Homily for 2nd Sunday of Lent 2014 (year A)
Prior to my ordination to the priesthood, I had to write a 25- thousand word ‘synthesis’ of the Catholic faith or a 25,000- word summary of the faith. Then when I finished writing that very long summary I should say, I had to sit down in front of the panel of theologians to make sure I got the theology right or have I written a sound understanding of the Christian faith. It was a nerve-wracking exercise I tell you.
I could still remember praying before the exam that the panel would only be consisting those theologians whom I liked, and who are more ‘merciful’ than the others. By God’s grace, one of the panelists was a Mercy nun and of course she is merciful to me. But to my disappointment the other panelist was the very person I was praying not to be in the panel, because of his reputation to complicate things, to confuse us all the more, or just to find a flaw in what we are saying so I was told. Anyhow, with no say to the matter, I just offered a silent prayer: ‘Lord, help me, I’m not expecting to get a credit or a distinction, just let me pass.’ That was my prayer as I sat for the exam with trembling knees and heart beating so fast.
To cut the story short I passed the exam and got a distinction. It was amazing but what amazed me all the more is that the questions they were asking were more or less the same points that I had looked at and studied about the night before. It was by sheer coincidence I thought, and I was really thankful to God for it. But then I was convinced later on: It wasn’t coincidence, it’s only God working anonymously.
I was so happy and proud of myself then because I wasn’t expecting to get more than pass. I felt like floating in the air as I walked out of the building, smiling, and if ‘selfies’ were popular then I would have taken a selfie with my very big smile on my face. Such was my joy that I was hoping that that feeling of ‘light’ and ‘happiness’ would never end. I just wanted to remain there. I just wanted to stay up there in that graced moment.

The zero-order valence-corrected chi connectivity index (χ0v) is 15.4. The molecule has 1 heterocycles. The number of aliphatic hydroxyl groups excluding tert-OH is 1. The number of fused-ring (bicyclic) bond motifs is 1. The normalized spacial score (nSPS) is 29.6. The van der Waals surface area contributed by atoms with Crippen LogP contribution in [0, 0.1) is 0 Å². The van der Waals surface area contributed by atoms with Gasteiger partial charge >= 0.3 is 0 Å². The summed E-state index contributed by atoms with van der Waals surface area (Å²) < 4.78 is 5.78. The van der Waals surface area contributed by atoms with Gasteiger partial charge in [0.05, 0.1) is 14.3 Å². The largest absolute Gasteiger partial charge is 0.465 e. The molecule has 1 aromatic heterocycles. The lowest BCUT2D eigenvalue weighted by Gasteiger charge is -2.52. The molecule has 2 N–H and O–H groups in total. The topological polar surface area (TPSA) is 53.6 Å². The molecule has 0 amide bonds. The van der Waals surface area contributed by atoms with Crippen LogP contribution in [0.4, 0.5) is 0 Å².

I’m sharing my personal graced moment with you because our gospel in this Second Sunday of Lent is also about ‘graced moment’ wherein the disciples Peter, James and John have the privilege to witness the transfiguration of Jesus. They had a foretaste of Jesus’ glory, a glimpse of his divinity and they also heard the voice from heaven saying: ‘This is my beloved Son,’ they have seen Moses and Elijah- the Old Testament figures whom they only knew of from the Scriptures. That was such a moment of light and happiness that Peter could only hope it wouldn’t finish as evident in his proposal to pitch three tents for Jesus, for Moses and Elijah. He just seemed not to care anymore about the mountain of transfiguration, the mountain of glory. Well, typical human experience indeed.
Certainly in our lives, we have had graced moments- ‘happy moments’, ‘light moments’ that we don’t create, we don’t expect, we don’t intend. And that is God’s grace. In moments like this, we could utter: ‘I hope this would never end or I hope I am always like this.’ However, human experience would teach us, this is never the case. Light moments fade, happy moments would later on get clouded with worries and anxieties.
However, moments of grace are not just significant moments to be left as an experience that would come and go. Rather, we need to reflect deeper on those moments because God is speaking to us more personally and more intimately through those graced moments. And to listen to God in those moments of grace we need to cooperate with God’s grace.
How can we cooperate with God’s grace?